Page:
U.S. Department of Energy

Pacific Northwest National Laboratory

Chemical Proteomics

One of the most pressing needs in 21st century biology is to understand the functions of proteins and the pathways they use to regulate function in cells and other organisms.

Proteins are the worker bees of all living systems. They are in charge of DNA replication, enzymatic reactions for metabolism, molecular transport, and more. At any given moment, an organism contains a set of proteins that are turned on, or “expressed,” in ways that determine that organism’s function.

Considered together, proteins can be studied as a functional “proteome” – that is, the entire set of expressed proteins at work at any one time. Taking this yet another step further, the study of chemical proteomics provides approaches for improved understanding of the functional proteome and how it is regulated. This research requires devising ways to detect modifications, activities, and functions of proteins.

Our chemical biology research team is highly collaborative and diverse—a composite of biologists, chemists, and chemical biologists. Our team strengths include synthetic organic chemistry for probe development, chemoproteomics, and environmental and human health biology. 


Our methods

We develop and deploy active-site, modification-directed, or metabolite-based chemical probes that form irreversible bonds to protein targets in microbes, microbial communities, and mammalian cells and tissues. These chemical probes adhere to living biological systems or cellular extracts. Then they append enrichment moieties or fluorescent groups via click chemistry for subsequent imaging characterization. This results in an improved functional and mechanistic understanding of biological processes.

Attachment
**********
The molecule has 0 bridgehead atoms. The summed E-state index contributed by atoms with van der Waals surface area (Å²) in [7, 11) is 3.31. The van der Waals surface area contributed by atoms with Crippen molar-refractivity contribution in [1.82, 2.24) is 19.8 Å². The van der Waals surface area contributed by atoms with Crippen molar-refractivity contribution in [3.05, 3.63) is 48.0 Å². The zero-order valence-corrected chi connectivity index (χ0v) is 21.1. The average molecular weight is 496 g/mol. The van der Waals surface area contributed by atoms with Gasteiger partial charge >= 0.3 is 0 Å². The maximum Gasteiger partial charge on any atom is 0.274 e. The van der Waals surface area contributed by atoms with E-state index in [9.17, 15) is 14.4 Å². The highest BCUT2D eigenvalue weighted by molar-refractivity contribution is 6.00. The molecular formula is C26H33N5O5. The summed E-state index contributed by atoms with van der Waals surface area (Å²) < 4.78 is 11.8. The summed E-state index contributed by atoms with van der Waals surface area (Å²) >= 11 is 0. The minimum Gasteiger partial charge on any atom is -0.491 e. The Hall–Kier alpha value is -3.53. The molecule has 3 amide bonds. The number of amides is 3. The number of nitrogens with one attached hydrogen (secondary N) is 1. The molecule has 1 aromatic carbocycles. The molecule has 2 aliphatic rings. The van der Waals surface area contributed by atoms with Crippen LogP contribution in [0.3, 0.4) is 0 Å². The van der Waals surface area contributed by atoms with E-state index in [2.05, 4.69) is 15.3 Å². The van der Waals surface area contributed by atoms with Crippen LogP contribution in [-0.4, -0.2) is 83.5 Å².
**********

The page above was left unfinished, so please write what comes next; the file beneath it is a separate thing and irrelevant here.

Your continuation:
We also use traditional microbiology, genetics, and molecular biology experiments. Our chemoproteomic efforts at PNNL are tightly coupled to our advanced measurement technologies and to our computational and data integration capabilities.

Highlights of our chemical proteomics research program include:

  • characterizing the functional, spatial, and temporal dynamics of microbes and microbial communities that impact organism and community properties such as resilience, resistance, and productivity
  • determining the function of drug/xenobiotic metabolizing enzymes in the mammalian liver and lung as a function of environmental exposure and developmental stage (age)
  • identifying the interplay between host and gut microbiome metabolic activities

To find descriptions of some of our ongoing projects, visit the pages of key researchers in this area: Aaron Wright and Weijun Qian.

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